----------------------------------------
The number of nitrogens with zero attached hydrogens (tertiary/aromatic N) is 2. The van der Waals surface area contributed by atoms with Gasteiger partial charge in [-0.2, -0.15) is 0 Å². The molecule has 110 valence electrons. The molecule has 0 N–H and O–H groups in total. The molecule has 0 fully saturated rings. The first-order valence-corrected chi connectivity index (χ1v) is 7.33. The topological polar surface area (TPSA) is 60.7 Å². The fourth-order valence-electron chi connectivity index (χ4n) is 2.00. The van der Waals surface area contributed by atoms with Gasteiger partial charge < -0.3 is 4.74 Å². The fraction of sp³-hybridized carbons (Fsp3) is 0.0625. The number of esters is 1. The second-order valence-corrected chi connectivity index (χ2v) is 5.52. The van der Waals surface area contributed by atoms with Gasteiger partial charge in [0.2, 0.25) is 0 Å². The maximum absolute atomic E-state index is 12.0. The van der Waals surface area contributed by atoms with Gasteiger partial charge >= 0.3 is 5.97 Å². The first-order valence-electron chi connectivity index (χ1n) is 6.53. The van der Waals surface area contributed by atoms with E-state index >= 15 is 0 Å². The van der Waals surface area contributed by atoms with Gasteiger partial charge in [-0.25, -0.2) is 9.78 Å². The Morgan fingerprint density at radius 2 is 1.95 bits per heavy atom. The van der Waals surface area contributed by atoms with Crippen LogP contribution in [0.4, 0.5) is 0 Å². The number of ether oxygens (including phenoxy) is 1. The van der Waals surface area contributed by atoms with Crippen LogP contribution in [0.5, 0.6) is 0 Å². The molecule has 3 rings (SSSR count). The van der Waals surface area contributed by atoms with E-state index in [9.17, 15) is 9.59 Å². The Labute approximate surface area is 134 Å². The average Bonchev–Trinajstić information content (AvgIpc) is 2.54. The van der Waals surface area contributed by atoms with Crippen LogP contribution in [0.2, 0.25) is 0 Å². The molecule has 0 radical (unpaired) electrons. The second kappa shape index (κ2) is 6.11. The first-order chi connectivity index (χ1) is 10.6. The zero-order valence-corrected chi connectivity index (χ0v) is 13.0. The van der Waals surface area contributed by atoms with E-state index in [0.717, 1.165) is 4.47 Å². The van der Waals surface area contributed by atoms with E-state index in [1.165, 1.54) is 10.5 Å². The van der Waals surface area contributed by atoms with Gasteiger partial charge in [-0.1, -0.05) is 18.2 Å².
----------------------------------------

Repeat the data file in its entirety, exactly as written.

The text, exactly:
The number of nitrogens with zero attached hydrogens (tertiary/aromatic N) is 2. The van der Waals surface area contributed by atoms with Gasteiger partial charge in [-0.2, -0.15) is 0 Å². The molecule has 110 valence electrons. The molecule has 0 N–H and O–H groups in total. The molecule has 0 fully saturated rings. The first-order valence-corrected chi connectivity index (χ1v) is 7.33. The topological polar surface area (TPSA) is 60.7 Å². The fourth-order valence-electron chi connectivity index (χ4n) is 2.00. The van der Waals surface area contributed by atoms with Gasteiger partial charge < -0.3 is 4.74 Å². The fraction of sp³-hybridized carbons (Fsp3) is 0.0625. The number of esters is 1. The second-order valence-corrected chi connectivity index (χ2v) is 5.52. The van der Waals surface area contributed by atoms with Gasteiger partial charge in [0.2, 0.25) is 0 Å². The maximum absolute atomic E-state index is 12.0. The van der Waals surface area contributed by atoms with Gasteiger partial charge >= 0.3 is 5.97 Å². The first-order valence-electron chi connectivity index (χ1n) is 6.53. The van der Waals surface area contributed by atoms with E-state index >= 15 is 0 Å². The van der Waals surface area contributed by atoms with Gasteiger partial charge in [-0.25, -0.2) is 9.78 Å². The Morgan fingerprint density at radius 2 is 1.95 bits per heavy atom. The van der Waals surface area contributed by atoms with Crippen LogP contribution in [0.4, 0.5) is 0 Å². The number of ether oxygens (including phenoxy) is 1. The van der Waals surface area contributed by atoms with Crippen LogP contribution in [0.5, 0.6) is 0 Å². The molecule has 3 rings (SSSR count). The van der Waals surface area contributed by atoms with E-state index in [9.17, 15) is 9.59 Å². The Labute approximate surface area is 134 Å². The average Bonchev–Trinajstić information content (AvgIpc) is 2.54. The van der Waals surface area contributed by atoms with Crippen LogP contribution in [0.2, 0.25) is 0 Å². The molecule has 0 radical (unpaired) electrons. The second kappa shape index (κ2) is 6.11. The first-order chi connectivity index (χ1) is 10.6. The zero-order valence-corrected chi connectivity index (χ0v) is 13.0. The van der Waals surface area contributed by atoms with E-state index in [0.717, 1.165) is 4.47 Å². The van der Waals surface area contributed by atoms with E-state index in [1.165, 1.54) is 10.5 Å². The van der Waals surface area contributed by atoms with Gasteiger partial charge in [-0.1, -0.05) is 18.2 Å².